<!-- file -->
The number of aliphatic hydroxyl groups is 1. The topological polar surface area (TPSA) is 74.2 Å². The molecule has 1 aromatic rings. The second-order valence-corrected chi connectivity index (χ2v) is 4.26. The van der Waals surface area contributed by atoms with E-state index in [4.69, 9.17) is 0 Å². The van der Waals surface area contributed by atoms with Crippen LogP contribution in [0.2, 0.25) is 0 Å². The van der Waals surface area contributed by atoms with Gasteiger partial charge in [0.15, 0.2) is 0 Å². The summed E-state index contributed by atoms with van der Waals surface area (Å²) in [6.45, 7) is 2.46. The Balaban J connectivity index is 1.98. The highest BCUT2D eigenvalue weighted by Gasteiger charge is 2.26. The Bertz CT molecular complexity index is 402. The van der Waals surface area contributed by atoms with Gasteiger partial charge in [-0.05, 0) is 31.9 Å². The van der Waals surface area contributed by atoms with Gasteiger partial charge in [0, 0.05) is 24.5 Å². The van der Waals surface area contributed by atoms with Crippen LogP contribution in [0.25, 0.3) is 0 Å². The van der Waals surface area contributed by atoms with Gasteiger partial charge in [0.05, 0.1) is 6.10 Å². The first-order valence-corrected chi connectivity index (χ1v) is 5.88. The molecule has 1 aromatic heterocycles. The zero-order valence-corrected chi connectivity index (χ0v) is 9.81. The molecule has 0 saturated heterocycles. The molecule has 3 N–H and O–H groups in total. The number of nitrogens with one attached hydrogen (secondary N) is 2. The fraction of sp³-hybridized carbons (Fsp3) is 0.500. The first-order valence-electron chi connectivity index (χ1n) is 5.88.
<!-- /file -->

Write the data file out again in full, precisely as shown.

The number of aliphatic hydroxyl groups is 1. The topological polar surface area (TPSA) is 74.2 Å². The molecule has 1 aromatic rings. The second-order valence-corrected chi connectivity index (χ2v) is 4.26. The van der Waals surface area contributed by atoms with E-state index in [4.69, 9.17) is 0 Å². The van der Waals surface area contributed by atoms with Crippen LogP contribution in [0.2, 0.25) is 0 Å². The van der Waals surface area contributed by atoms with Gasteiger partial charge in [0.15, 0.2) is 0 Å². The summed E-state index contributed by atoms with van der Waals surface area (Å²) in [6.45, 7) is 2.46. The Balaban J connectivity index is 1.98. The highest BCUT2D eigenvalue weighted by Gasteiger charge is 2.26. The Bertz CT molecular complexity index is 402. The van der Waals surface area contributed by atoms with Gasteiger partial charge in [-0.05, 0) is 31.9 Å². The van der Waals surface area contributed by atoms with Gasteiger partial charge in [0, 0.05) is 24.5 Å². The van der Waals surface area contributed by atoms with Crippen LogP contribution in [0.25, 0.3) is 0 Å². The van der Waals surface area contributed by atoms with Gasteiger partial charge in [0.05, 0.1) is 6.10 Å². The first-order valence-corrected chi connectivity index (χ1v) is 5.88. The molecule has 1 aromatic heterocycles. The zero-order valence-corrected chi connectivity index (χ0v) is 9.81. The molecule has 0 saturated heterocycles. The molecule has 3 N–H and O–H groups in total. The number of nitrogens with one attached hydrogen (secondary N) is 2. The fraction of sp³-hybridized carbons (Fsp3) is 0.500. The first-order valence-electron chi connectivity index (χ1n) is 5.88.